Share this


lesson note on government Citizenship


A citizen is a legal member of a sovereign state who enjoys full constitutional rights or privileges and in turn owes the state certain responsibility and obligation. Citizenship then can be understood as the status of the person who belongs to the state where he enjoys full legal rights.


    There are basically three ways by which the citizenship of a state can be acquired.

  1. Citizenship by Birth: Generally, a person is a citizen of a state where either or both of his/her parent is a citizen. Moreover, there are few countries where anyone birthed there is a citizen irrespective the parenthood.
  2. Citizenship by Registration: This applies to a spouse (mostly a woman) who marries to a citizen of another nation; she can become a citizen of the state by registration having met few other criteria. For instance, such person must be of good character, show a clear intention to reside in the nation, and take the Oath of Allegiance.
  3. Citizenship by Naturalization: Citizenship by naturalization can be granted to a resident of a state who applies, provided he/she sarisfies the requirements laid down in the nationality law of the state.
  4. Other Ways of Achieving Citizenship:-
    (a) Dual Citizenship: Someone can be a citizen of two nations if he/she is born by parent of a particular nation on the soil of another nation.
    (b) Honorary Citizenship: The president of a country can confer honorary citizenship on an individual who distinguishes him/herself and deserves it.


    The conditions to be fulfilled before citizenship is acquired vary from country to country. Some of them are as follows.

  1. Age Requirement: A person applying to become a citizen must have reached the full age stipulated by the state. In Nigeria, the statutory age requirement is 17 years.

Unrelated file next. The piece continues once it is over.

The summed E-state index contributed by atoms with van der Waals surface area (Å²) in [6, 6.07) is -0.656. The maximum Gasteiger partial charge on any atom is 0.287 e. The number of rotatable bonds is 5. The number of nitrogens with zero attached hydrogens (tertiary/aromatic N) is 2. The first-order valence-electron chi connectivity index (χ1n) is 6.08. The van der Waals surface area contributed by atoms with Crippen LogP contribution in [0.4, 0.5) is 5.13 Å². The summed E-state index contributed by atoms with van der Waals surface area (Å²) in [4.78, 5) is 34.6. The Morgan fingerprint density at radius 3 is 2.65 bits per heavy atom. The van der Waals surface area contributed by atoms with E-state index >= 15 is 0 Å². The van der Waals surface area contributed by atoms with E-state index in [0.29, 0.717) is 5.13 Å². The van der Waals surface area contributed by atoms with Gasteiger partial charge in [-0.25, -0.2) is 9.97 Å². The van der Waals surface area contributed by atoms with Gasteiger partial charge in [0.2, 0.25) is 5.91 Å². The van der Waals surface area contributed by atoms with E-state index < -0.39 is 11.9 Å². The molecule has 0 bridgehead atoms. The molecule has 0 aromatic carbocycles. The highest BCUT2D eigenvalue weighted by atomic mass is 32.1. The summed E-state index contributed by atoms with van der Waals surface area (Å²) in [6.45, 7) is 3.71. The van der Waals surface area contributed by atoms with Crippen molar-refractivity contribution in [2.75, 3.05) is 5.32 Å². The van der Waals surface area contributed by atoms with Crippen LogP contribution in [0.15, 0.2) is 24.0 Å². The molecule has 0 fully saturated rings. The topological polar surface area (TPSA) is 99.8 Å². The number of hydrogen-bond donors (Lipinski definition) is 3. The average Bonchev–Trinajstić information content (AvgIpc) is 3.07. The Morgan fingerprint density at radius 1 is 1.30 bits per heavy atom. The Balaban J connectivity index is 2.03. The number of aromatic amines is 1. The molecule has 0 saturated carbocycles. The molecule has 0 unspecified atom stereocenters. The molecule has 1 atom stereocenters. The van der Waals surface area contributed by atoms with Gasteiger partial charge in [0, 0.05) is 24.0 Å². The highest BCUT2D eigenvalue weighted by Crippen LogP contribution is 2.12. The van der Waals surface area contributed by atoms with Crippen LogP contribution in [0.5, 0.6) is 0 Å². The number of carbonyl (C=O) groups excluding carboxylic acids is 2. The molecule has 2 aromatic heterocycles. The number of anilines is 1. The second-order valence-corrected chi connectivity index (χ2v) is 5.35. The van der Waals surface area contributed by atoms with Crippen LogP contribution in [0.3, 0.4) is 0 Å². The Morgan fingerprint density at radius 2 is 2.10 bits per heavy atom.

2. Duration of residence: The applicant must have resided continuously in the country for a stipulated number of years. For Nigeria, it is 15 years.
  3. Willingness to reside in the country.
  4. Proven good character.
  5. Applicant must prove that he/she is a good and acceptable resident in his/her local community.
  6. Legal marriage.


  1. Voluntary denouncement.
  2. Imprisonment for up to three years within 5 -7years of becoming a citizen.
  3. Acting against one’s country during war.
  4. Breach of citizenship agreement.
  5. Committing treasonable offence or fundamental disloyalty against one’s country.


This could also be regarded as fundamental human rights which implies that every individual at birth is endowed with certain inalienable rights and pursuit of happiness. Most countries of the world are mandated by international convention to entrench the fundamental human rights in their constitution. It is the responsibility of every country especially members of the United Nations Organization (UNO) to ensure their citizens enjoy those rights.

  1. Right to self-determination.
  2. Right to liberty.
  3. Right to due process of law.
  4. Right to freedom of movement.
  5. Right to freedom of thought.
  6. Right to freedom of religion.
  7. Right to freedom of expression.
  8. Right to peaceful assembly.
  9. Right to freedom of association.
  10. Right to education.


Apart from losing citizenship, a citizen may be legitimately deprived of his/her rights temporarily in certain situation or conditions. This is a credence to the principle that no right is absolute. People enjoy their fundamental rights to the extent of abiding by the laws of the land and not infringing on the rights of others. Limitations to the rights of a citizen include:

  1. Curfew or restriction during emergency.
  2. The right to vote and be voted for is lost when a citizen is convicted and imprisoned.
  3. Freedom of expression does not include the right to slander or libel other citizens.
  4. A citizen may lose his/her right to protection of law if he/she trespasses on other person’s property.
  5. If a citizen takes another person’s life, he/she risk losing their right to life or freedom.
  6. The rights of a citizen could also be limited by the kind of government in power; especially if it is less democratic.
  7. If a citizen desires to belong to a group which threatens the state’s security, his/her right to freedom of association will be suspended.


  • (a) Who is a citizen?
  • (b) Mention ways of acquiring citizenship.
  • (c) State the limitations to a citizen’s rights.
  • (d) What are the fundamental rights of man?

Need full Scheme of Work for secondary schools?


New Scheme of Work

New Scheme of Work

Share this

Leave a Reply

Your email address will not be published. Required fields are marked *